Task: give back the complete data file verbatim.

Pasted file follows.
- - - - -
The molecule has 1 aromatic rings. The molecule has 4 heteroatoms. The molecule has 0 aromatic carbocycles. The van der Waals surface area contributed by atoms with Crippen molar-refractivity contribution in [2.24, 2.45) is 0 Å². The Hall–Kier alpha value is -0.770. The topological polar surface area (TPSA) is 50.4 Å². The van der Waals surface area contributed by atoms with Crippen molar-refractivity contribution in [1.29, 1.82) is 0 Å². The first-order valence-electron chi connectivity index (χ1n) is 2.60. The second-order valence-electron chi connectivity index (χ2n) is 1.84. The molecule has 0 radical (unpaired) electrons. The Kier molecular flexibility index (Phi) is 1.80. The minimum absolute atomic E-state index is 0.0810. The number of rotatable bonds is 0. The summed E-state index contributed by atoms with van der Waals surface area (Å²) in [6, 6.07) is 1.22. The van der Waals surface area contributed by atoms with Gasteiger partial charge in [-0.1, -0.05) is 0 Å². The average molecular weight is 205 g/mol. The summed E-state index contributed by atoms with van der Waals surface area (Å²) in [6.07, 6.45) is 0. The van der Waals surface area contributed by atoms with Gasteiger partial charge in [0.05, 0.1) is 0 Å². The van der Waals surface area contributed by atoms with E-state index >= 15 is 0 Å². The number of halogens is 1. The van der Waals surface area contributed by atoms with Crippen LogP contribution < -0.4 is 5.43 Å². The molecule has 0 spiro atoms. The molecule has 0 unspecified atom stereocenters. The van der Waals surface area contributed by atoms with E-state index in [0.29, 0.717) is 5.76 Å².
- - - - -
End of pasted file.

The molecule has 1 aromatic rings. The molecule has 4 heteroatoms. The molecule has 0 aromatic carbocycles. The van der Waals surface area contributed by atoms with Crippen molar-refractivity contribution in [2.24, 2.45) is 0 Å². The Hall–Kier alpha value is -0.770. The topological polar surface area (TPSA) is 50.4 Å². The van der Waals surface area contributed by atoms with Crippen molar-refractivity contribution in [1.29, 1.82) is 0 Å². The first-order valence-electron chi connectivity index (χ1n) is 2.60. The second-order valence-electron chi connectivity index (χ2n) is 1.84. The molecule has 0 radical (unpaired) electrons. The Kier molecular flexibility index (Phi) is 1.80. The minimum absolute atomic E-state index is 0.0810. The number of rotatable bonds is 0. The summed E-state index contributed by atoms with van der Waals surface area (Å²) in [6, 6.07) is 1.22. The van der Waals surface area contributed by atoms with Gasteiger partial charge in [-0.1, -0.05) is 0 Å². The average molecular weight is 205 g/mol. The summed E-state index contributed by atoms with van der Waals surface area (Å²) in [6.07, 6.45) is 0. The van der Waals surface area contributed by atoms with Gasteiger partial charge in [0.05, 0.1) is 0 Å². The van der Waals surface area contributed by atoms with E-state index >= 15 is 0 Å². The number of halogens is 1. The van der Waals surface area contributed by atoms with Crippen LogP contribution < -0.4 is 5.43 Å². The molecule has 0 spiro atoms. The molecule has 0 unspecified atom stereocenters. The van der Waals surface area contributed by atoms with E-state index in [0.29, 0.717) is 5.76 Å².